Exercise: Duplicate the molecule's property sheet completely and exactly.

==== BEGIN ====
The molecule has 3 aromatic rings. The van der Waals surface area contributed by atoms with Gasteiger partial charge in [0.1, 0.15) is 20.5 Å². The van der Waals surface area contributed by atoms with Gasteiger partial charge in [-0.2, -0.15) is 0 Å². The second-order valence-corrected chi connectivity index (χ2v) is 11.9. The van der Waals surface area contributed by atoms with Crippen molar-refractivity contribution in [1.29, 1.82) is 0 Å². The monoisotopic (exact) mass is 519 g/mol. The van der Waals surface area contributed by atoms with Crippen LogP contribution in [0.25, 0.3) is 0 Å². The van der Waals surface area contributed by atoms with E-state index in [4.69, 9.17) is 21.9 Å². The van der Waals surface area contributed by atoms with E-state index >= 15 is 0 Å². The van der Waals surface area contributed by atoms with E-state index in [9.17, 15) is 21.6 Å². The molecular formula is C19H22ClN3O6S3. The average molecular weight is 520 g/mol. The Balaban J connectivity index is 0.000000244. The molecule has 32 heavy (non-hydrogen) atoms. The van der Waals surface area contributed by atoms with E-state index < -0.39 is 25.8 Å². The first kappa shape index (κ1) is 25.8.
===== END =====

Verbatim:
The molecule has 3 aromatic rings. The van der Waals surface area contributed by atoms with Gasteiger partial charge in [0.1, 0.15) is 20.5 Å². The van der Waals surface area contributed by atoms with Gasteiger partial charge in [-0.2, -0.15) is 0 Å². The second-order valence-corrected chi connectivity index (χ2v) is 11.9. The van der Waals surface area contributed by atoms with Crippen molar-refractivity contribution in [1.29, 1.82) is 0 Å². The monoisotopic (exact) mass is 519 g/mol. The van der Waals surface area contributed by atoms with Crippen LogP contribution in [0.25, 0.3) is 0 Å². The van der Waals surface area contributed by atoms with E-state index in [4.69, 9.17) is 21.9 Å². The van der Waals surface area contributed by atoms with E-state index >= 15 is 0 Å². The van der Waals surface area contributed by atoms with E-state index in [9.17, 15) is 21.6 Å². The molecular formula is C19H22ClN3O6S3. The average molecular weight is 520 g/mol. The Balaban J connectivity index is 0.000000244. The molecule has 32 heavy (non-hydrogen) atoms. The van der Waals surface area contributed by atoms with E-state index < -0.39 is 25.8 Å². The first kappa shape index (κ1) is 25.8.